Survey shows fear may be keeping users from virtual desktops

Lack of experience causes some to overestimate obstacles


End-user organizations in the U.S., U.K. and elsewhere are avoiding desktop virtualization partly because they perceive it as being more difficult and complex than it is – if you can believe a survey carried out online, sponsored by a vendor and containing far too few responses to be statistically significant.

The survey is from U.K.-based tabloid TheRegister (tagline: Biting the hand that feeds IT) and was sponsored by Microsoft.

Respondents came from no single geographical region, selected themselves as representative of all the other IT people out there by filling out the survey online, and only totaled 192 separate responses.

If you paid attention during statistics class in college you've already stopped paying attention to this. For the rest of you (and me, who also didn't pay much attention during stats), the survey doesn't answer any questions for sure, but does raise at least one interesting one.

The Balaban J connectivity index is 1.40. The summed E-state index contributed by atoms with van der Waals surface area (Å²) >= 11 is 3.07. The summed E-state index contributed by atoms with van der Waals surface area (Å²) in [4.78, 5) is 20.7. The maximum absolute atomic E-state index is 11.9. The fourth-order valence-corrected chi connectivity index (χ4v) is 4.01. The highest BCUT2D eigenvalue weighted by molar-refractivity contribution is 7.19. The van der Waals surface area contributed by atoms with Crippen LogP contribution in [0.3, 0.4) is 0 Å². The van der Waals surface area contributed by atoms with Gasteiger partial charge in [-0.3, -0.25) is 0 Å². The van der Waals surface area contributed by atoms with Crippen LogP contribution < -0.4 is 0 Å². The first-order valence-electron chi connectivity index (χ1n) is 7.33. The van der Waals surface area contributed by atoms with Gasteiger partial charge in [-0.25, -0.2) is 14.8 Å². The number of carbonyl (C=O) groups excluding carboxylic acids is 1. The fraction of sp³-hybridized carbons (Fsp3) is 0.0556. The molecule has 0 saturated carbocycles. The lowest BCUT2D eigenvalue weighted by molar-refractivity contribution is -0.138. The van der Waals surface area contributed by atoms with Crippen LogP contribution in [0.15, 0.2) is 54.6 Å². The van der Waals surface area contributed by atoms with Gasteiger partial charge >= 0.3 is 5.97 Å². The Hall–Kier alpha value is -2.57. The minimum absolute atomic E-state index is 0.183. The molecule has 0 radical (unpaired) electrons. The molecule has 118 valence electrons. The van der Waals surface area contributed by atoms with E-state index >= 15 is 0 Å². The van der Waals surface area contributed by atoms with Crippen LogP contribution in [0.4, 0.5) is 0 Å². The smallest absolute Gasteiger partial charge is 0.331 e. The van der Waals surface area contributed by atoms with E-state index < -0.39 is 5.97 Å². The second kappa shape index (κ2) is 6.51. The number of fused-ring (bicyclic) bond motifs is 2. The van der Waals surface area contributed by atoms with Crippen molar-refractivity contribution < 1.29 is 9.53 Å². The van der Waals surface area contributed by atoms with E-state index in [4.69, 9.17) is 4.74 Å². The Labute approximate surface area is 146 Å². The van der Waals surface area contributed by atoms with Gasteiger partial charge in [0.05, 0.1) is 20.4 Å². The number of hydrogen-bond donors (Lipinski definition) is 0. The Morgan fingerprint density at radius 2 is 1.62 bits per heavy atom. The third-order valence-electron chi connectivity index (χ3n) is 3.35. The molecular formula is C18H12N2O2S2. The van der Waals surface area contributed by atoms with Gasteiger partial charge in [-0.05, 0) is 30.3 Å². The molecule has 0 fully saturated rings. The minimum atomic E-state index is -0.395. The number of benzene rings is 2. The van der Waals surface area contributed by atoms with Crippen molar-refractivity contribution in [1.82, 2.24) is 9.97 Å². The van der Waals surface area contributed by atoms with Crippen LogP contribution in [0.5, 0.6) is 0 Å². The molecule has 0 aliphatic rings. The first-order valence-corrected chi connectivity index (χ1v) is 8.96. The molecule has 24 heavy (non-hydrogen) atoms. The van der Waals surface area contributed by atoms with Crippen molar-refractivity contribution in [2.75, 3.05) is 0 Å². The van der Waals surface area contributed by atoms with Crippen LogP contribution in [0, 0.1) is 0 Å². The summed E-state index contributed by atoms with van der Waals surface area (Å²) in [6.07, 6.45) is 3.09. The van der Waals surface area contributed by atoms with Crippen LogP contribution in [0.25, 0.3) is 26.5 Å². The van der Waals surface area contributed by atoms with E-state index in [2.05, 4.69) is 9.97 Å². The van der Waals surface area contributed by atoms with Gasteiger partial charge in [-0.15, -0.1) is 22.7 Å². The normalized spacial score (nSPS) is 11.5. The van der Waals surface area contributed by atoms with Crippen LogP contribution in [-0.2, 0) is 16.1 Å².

Why did the graphics people at the external service bureau TheRegister hired make the graphics so damn hard to read?

The less immediate question is whether end-user companies really do avoid desktop virtualization because they think it's too complicated.

The writeup includes the usual reasons virtual desktops should have been the thing in the IT world during 2010: the ramp-up to wide adoption of Windows 7 during a recession that kept many organizations from adding hardware powerful enough to run it; budgets that continued to get slimmer without slacking any of the support requirements that eat so much of them; and increasing push by end users to use non-standard devices such as tablets and smartphones without losing access to any of their data or applications.

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